Natalie Rine, Associate New York Critic
Three people play a game... in 2075. In a world where physical existence seems imminently impossible, a political exile, a former radical and a climate refugee go in search of the promised land, a virtual utopia only the winner of a deceptively innocent game of dots and boxes gains entry to. Enter the world of No Place, a daring exploration on the future state of humanity’s interconnectivity and immigration crises as seen through the eyes of three individuals, each with their own motivations and burdens for wanting to cross the utopian border to a new identity in a new promised land.
The cast of four, led with precision by director and writer Andrea Ang, march and cascade around the stage with chilling intensity fighting to find the warmth in their isolation and trials. Despite the heavy subject matter, each actor invigorates the inexhaustible text with a surprising and delightful amount of heart, closing the unavoidable audience distancing effect that creating an unfamiliar sci-fi world causes. For this play’s bold, completely original premise, Ang must be applauded; their script reads like poetry, a complex Matrix of lyricism and down-to-earthiness (both puns intended) that is unparalleled at the LadyFest festival at The Tank currently.
Throughout the piece, alliances are made and broken as the individuals’ personal visions cross and collide, chipping away at their individual identities even as they shed light on who they are and why they want to immigrate to the perfect utopia. Armed with the minimalism of a chalk mat dot game, three chairs, and empty wardrobe rolling racks (standing in perfectly as their futuristic chamber walls and playing cells), the Players chat and mull over their dire circumstance together, but even though they can connect the dots of the game, they struggle ultimately to connect with each other. While the winner of this child’s game is granted citizenship in paradise, the fate of the losers is unclear, and they fear death upon returning to where they came from. The only hint to the greater, sinister system guiding their social experiment of immigration is the mysterious masked figure (played equal parts haunting and hilarious Natalie Ahn), an omnipresent custodian-jailer hybrid that holds the literal keys to the Players’ lives, exemplifies this chilling and intriguing original plot. It is with great intention that the characters have one scene to bemoan the loss of their homelands to global issues we know and fear today; their countries were swallowed by the sea and ravaged by revolution, sound familiar?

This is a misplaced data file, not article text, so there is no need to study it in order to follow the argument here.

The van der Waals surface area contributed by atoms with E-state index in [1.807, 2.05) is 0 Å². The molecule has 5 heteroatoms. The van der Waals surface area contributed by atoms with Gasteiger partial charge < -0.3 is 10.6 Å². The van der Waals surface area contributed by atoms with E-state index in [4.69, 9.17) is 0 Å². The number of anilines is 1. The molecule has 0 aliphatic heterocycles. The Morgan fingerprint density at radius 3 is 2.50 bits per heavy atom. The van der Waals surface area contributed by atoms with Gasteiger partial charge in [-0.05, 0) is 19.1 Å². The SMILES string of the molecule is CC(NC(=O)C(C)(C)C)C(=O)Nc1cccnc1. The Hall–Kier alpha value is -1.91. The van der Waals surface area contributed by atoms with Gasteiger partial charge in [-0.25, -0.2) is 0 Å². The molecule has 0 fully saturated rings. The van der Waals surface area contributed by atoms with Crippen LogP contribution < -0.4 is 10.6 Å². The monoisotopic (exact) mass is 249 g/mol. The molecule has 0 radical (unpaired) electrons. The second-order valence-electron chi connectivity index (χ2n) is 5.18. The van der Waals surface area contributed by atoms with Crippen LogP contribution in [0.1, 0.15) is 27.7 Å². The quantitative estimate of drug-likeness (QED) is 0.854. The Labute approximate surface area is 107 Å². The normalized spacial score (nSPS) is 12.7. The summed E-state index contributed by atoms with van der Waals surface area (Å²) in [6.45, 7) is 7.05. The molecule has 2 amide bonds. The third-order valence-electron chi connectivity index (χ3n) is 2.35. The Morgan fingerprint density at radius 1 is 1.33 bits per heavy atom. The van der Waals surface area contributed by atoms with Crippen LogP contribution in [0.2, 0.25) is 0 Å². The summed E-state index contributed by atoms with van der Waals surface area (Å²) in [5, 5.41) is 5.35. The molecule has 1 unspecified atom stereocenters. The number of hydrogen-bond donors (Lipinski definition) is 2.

This showcase, created by Square One Collective, deserves a greater audience as the issues and definitions of immigration, refugees, and home are questioned and resonate stronger now more than ever in a continually advancing and shrinking technological world. No Place stands as a powerful, haunting piece about global inter-connectivity where too much information has led to not enough empathy in a not-too-distant, deadly future.
“No Place,” a developmental showcase created by Square One Collective, is presented by the The Tank as part of LadyFest. It is written and directed by Andrea Ang. “No Place” stars Juliana Suaide, Sarah Mceneaney, Ana Cantorán Viramontes, and Natalie Ahn. Designers include Emma Hasselbach (Sound), Carol Jeong (Lighting) and Kellie Paz (Stage Management). Run time is about ninety minutes, no intermission.
“No Place” ran at The Tank (312 W 36th St, 1st Floor) as part of the festival LadyFest. For more information, please visit www.thetanknyc.org.
Photo: Juliana Suaide, Sarah Mceneaney, Ana Cantorán Viramontes, courtesy of Emily Owens PR.